Bipolar disorder, also known as bipolar affective disorder, manic-depressive disorder, or manic depression is a mental illness that’s characterised by extreme mood swings ranging from massive highs to massive lows that can greatly interfere with the sufferers everyday life, from work to relationships.
As the name ‘bipolar’ suggests, the affected person will suffer severe mood changes including excitement, known as manic episodes, and sadness, anger, and guilt, known as depressive episodes.
Ranging in severity, manic episodes consist of bouts of mania. A person experiencing a manic episode will experience symptoms such as euphoria, grandiose delusions, aggression, racing thoughts, recklessness, not sleeping, and engaging in unsafe sexual activity.
In contrast, a depressive episode will bring about an array of unpleasant symptoms including extreme feelings of sadness, lack of appetite resulting in weight loss, anxiety, difficulty concentrating, and suicidal thoughts and behaviour.
It is estimated that one in 50 Australians will develop the psychiatric illness, but the exact cause is not known. Evidence of genetic predisposition has been well established but other causes may include stress, neurological injury, and abnormal brain chemistry.
As for treatment, it will depend on the severity of the condition. Usually, medications will be employed to manage the symptoms including mood-stabilisers like lithium, antidepressants for depression, and sedatives or tranquilisers for mania. As well as these, counselling, community support programs, and self-help groups may prove to be effective.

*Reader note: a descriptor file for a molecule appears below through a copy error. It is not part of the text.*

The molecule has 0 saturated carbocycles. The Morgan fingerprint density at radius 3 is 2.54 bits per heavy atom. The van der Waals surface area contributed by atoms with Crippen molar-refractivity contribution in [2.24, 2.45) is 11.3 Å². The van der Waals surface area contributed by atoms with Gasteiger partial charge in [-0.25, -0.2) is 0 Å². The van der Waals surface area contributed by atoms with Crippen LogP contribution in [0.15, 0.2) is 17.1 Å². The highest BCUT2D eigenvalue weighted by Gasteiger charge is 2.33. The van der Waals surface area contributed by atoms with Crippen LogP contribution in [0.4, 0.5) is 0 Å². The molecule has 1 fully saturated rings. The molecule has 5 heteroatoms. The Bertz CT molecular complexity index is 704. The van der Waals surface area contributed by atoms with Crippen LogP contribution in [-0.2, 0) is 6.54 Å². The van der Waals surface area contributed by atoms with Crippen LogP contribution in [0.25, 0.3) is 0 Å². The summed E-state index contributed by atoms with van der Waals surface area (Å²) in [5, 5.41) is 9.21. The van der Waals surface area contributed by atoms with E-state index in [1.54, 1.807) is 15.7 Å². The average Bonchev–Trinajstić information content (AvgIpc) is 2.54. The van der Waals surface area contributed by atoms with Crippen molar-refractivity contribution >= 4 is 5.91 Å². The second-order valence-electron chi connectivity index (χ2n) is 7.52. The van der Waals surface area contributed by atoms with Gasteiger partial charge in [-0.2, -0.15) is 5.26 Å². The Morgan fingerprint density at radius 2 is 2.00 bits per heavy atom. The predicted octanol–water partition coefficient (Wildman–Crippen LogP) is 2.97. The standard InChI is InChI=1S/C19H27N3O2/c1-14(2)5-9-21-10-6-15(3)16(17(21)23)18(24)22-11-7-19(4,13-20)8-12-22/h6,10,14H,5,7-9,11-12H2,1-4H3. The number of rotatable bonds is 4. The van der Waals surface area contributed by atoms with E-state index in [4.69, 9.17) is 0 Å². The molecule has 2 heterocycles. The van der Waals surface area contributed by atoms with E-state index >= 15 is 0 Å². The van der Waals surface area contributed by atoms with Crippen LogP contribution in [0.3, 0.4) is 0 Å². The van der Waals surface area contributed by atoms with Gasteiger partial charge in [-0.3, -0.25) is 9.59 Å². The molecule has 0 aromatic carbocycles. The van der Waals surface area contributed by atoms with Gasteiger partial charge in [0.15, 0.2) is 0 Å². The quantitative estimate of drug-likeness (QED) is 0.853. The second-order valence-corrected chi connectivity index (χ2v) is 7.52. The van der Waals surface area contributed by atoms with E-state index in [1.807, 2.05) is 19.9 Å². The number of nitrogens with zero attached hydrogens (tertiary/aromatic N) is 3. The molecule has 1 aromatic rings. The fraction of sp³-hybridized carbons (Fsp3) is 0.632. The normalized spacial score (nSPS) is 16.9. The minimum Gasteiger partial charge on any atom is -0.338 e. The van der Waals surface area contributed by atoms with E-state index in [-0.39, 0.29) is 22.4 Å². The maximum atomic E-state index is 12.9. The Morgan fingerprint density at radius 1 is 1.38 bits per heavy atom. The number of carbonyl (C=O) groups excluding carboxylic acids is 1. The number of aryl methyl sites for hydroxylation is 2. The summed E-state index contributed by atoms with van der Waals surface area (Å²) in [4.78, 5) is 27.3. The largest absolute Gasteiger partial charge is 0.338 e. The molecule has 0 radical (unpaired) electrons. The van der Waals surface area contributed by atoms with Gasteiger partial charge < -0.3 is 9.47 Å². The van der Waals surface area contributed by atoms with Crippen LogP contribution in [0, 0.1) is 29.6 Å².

The illness is the sixth leading cause of disability in the world and its onset is usually in late adolescence and early adulthood. The rates of the disorder are similar in men and women, and across ethnic groups and different cultures.
There is still a massive stigma associated with psychiatric illnesses like bipolar disorder and mental illness, in general. Remember that mental illness is very common and someone suffering it will need all the support you can give.
If you think you are experiencing what you think is a mental illness, visit your doctor or call SANE Australia on 1800 18 SANE (7263).